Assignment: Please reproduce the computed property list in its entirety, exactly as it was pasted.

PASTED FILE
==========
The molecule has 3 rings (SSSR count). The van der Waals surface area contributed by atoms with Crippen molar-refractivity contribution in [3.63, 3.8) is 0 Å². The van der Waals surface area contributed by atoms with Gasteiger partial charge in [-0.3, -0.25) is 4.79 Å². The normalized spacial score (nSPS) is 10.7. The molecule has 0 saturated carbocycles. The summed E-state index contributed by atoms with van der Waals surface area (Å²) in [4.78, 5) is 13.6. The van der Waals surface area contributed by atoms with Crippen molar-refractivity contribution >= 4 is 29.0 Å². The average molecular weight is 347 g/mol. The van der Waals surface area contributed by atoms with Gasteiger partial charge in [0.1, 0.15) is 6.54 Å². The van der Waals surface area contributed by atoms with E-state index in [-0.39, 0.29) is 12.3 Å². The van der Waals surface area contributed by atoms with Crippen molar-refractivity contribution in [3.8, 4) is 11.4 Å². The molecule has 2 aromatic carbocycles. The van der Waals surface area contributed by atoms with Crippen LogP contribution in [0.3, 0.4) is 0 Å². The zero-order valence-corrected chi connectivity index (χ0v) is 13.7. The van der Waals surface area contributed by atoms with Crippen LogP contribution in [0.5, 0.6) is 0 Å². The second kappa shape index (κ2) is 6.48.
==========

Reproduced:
The molecule has 3 rings (SSSR count). The van der Waals surface area contributed by atoms with Crippen molar-refractivity contribution in [3.63, 3.8) is 0 Å². The van der Waals surface area contributed by atoms with Gasteiger partial charge in [-0.3, -0.25) is 4.79 Å². The normalized spacial score (nSPS) is 10.7. The molecule has 0 saturated carbocycles. The summed E-state index contributed by atoms with van der Waals surface area (Å²) in [4.78, 5) is 13.6. The van der Waals surface area contributed by atoms with Crippen molar-refractivity contribution >= 4 is 29.0 Å². The average molecular weight is 347 g/mol. The van der Waals surface area contributed by atoms with Gasteiger partial charge in [0.1, 0.15) is 6.54 Å². The van der Waals surface area contributed by atoms with E-state index in [-0.39, 0.29) is 12.3 Å². The van der Waals surface area contributed by atoms with Crippen molar-refractivity contribution in [3.8, 4) is 11.4 Å². The molecule has 2 aromatic carbocycles. The van der Waals surface area contributed by atoms with Crippen LogP contribution in [0.3, 0.4) is 0 Å². The zero-order valence-corrected chi connectivity index (χ0v) is 13.7. The van der Waals surface area contributed by atoms with Crippen LogP contribution in [0.5, 0.6) is 0 Å². The second kappa shape index (κ2) is 6.48.